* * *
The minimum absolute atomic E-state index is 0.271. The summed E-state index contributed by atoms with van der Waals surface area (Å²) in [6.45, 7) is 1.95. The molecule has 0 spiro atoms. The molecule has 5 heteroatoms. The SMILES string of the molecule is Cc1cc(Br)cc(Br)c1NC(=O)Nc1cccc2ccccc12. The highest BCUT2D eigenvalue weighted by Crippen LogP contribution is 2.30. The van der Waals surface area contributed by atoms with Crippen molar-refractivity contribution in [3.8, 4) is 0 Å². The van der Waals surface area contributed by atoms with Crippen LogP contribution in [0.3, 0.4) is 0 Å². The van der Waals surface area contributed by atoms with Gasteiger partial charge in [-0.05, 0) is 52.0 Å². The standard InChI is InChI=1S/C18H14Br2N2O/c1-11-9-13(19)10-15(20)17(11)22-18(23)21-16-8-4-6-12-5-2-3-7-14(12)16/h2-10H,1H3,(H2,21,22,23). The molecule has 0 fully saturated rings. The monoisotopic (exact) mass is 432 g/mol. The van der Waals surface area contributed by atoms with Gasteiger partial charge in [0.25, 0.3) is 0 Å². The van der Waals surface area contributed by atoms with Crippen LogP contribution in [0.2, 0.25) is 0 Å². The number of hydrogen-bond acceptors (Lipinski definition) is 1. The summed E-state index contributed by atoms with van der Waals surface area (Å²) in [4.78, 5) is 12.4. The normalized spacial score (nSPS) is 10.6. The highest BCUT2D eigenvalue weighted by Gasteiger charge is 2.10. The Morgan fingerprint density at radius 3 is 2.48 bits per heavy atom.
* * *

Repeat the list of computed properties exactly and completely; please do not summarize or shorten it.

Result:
The minimum absolute atomic E-state index is 0.271. The summed E-state index contributed by atoms with van der Waals surface area (Å²) in [6.45, 7) is 1.95. The molecule has 0 spiro atoms. The molecule has 5 heteroatoms. The SMILES string of the molecule is Cc1cc(Br)cc(Br)c1NC(=O)Nc1cccc2ccccc12. The highest BCUT2D eigenvalue weighted by Crippen LogP contribution is 2.30. The van der Waals surface area contributed by atoms with Crippen molar-refractivity contribution in [3.8, 4) is 0 Å². The van der Waals surface area contributed by atoms with Crippen LogP contribution in [0.3, 0.4) is 0 Å². The van der Waals surface area contributed by atoms with Gasteiger partial charge in [-0.05, 0) is 52.0 Å². The standard InChI is InChI=1S/C18H14Br2N2O/c1-11-9-13(19)10-15(20)17(11)22-18(23)21-16-8-4-6-12-5-2-3-7-14(12)16/h2-10H,1H3,(H2,21,22,23). The molecule has 0 fully saturated rings. The monoisotopic (exact) mass is 432 g/mol. The van der Waals surface area contributed by atoms with Gasteiger partial charge in [0.25, 0.3) is 0 Å². The van der Waals surface area contributed by atoms with Crippen LogP contribution in [0.2, 0.25) is 0 Å². The number of hydrogen-bond acceptors (Lipinski definition) is 1. The summed E-state index contributed by atoms with van der Waals surface area (Å²) in [4.78, 5) is 12.4. The normalized spacial score (nSPS) is 10.6. The highest BCUT2D eigenvalue weighted by Gasteiger charge is 2.10. The Morgan fingerprint density at radius 3 is 2.48 bits per heavy atom.